Sydney “state of idle”

The following article is from in Australia

Inside the Church of Scientology’s New $14 Million Compound

By Nelson Groom

This month the Australian Church of Scientology opened their renovated headquarters. It’s located in downtown Sydney in a heritage building dating back to 1908. The $14 million project has birthed an array of new and exorbitant facilities, with its sole purpose being to lure new acolytes.

Historially, Scientology spread failry quickly in the land down under. After officially starting in America in 1952, there was enough of a following to hold a Scientology Congress in Melbourne by 1954. The Australian branch of the Church even became the regional headquarters of the entire Asia-Pacific region. But like in America, reports of the macabre have long overshadowed the church, and it now seems these are starting to catch up.

The group has always been optimistic when expressing their numbers. They claim to have150,000 members in Australia, despite census numbers putting the figure at fewer than 3,000.To put that in perspective, its less than the number of Aussie Satanists and witches. What’s more, it was shown in 2011 that these numbers are dwindling. Jim Lippard believes we can credit this to the internet, which has robbed the churches power to sweep things under the rug.

The former chief spokesperson for Scientology in Australia Mike Rinder was candid in his explanation of why the Australian brand of Scientology is potentially at risk: “Australians tend to be pretty down-to-earth, and and bullshit don’t fly.” Case in point: the church’s recently rejected rehab center.

The optimistic membership figures are consistent with the decision to pimp out the headquarters. But as Mark Rinder goes on to explain, the money spent on construction could be doing more harm than good. “Too much money goes to international management, and they’re buying buildings, so they can’t use that money for staff.” Hence why they might be forced to spend truckloads of money on employee back payments.

In order to make my own mind up, I decided to see the headquarters for myself. I called the church’s head office, and after several days of deliberation, they agreed to give me a tour. I suspect it wasn’t a coincidence that this was arranged for a peak period of business, the 5 PM rush hour.

The outside of the building melds surprisingly well with its surroundings. However, this all changes when you walk inside. As soon as you step through the entrance, the vibrant lighting and futuristic decor make you feel like you’re on set of the latest terrible sci-fi dystopian flick. It’s prompt validation that this is not your average church.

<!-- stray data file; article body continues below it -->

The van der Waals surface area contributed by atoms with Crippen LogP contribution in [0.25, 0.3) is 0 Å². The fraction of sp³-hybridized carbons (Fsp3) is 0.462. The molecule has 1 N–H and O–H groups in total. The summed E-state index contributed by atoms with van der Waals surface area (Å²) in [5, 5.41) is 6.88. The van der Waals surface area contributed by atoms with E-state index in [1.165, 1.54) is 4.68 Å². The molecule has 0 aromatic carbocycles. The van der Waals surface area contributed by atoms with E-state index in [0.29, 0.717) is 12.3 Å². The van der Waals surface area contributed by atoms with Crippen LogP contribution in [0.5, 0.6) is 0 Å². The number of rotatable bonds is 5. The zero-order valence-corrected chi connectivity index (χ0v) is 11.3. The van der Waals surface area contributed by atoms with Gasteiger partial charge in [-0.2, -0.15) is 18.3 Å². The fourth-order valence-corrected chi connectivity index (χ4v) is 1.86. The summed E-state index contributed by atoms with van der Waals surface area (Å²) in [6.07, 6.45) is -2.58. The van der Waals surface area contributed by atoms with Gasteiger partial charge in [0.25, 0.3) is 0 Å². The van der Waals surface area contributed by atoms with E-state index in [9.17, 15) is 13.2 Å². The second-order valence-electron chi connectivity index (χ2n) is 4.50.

I was soon acquainted with my guides, Carolyn and Colin. Both were dressed in Navy-esque uniforms, which are intended to honor Hubbard’s time spent in the Navy. The first stop of the tour was in a similarly honorary vein: the L Ron Hubbard memorial office, fitted with a library of his very own books. I was told this was “a mark of thanks to Hubbard.” I suppose the $600 million he acquired through the church wasn’t enough.

After this, the led me upstairs to see the new chapel and café. I should note at this stage how bizarrely flaccid the tour was—if these were their peak hours, it’s safe to say that business ain’t booming.

Inside the chapel, there were tiled murals and a bronze bust of the big homie Hubbard (the dude is never further than arm’s reach in any part of the church).

I was informed that the time had come for me to discharge my emotional baggage, so we got in an elevator and made our way up to the auditing section. Auditing is the central process of Scientology, where subjects are purportedly cleared of negative influences in order to reach a state of Zen. It involves a practitioner and a divisive machine known as an e-meter. Author Paulette Cooper believes that in the eyes of church members, auditing puts the science in scientology.

We passed a reception desk manned by some brain-dead employees and made our way down a long corridor of identically vacant offices.

“These are all new rooms. In here, this one has the best view.”

I stepped inside with great reluctance. In the center of the room was a desk and chairs, both adorned with scientology symbols. It was my first encounter with an e-meter (electro-psychometer for those who prefer redundancies).

The machine, which scientologist’s claim will diagnose emotional ills, looks like a prop from the original season of Star Trek. It “works” by sending a small electrical current through wires that are attached to dual cans held by the user. The cans measures resistance, i.e., to what degree a body opposes the passage of the electric current.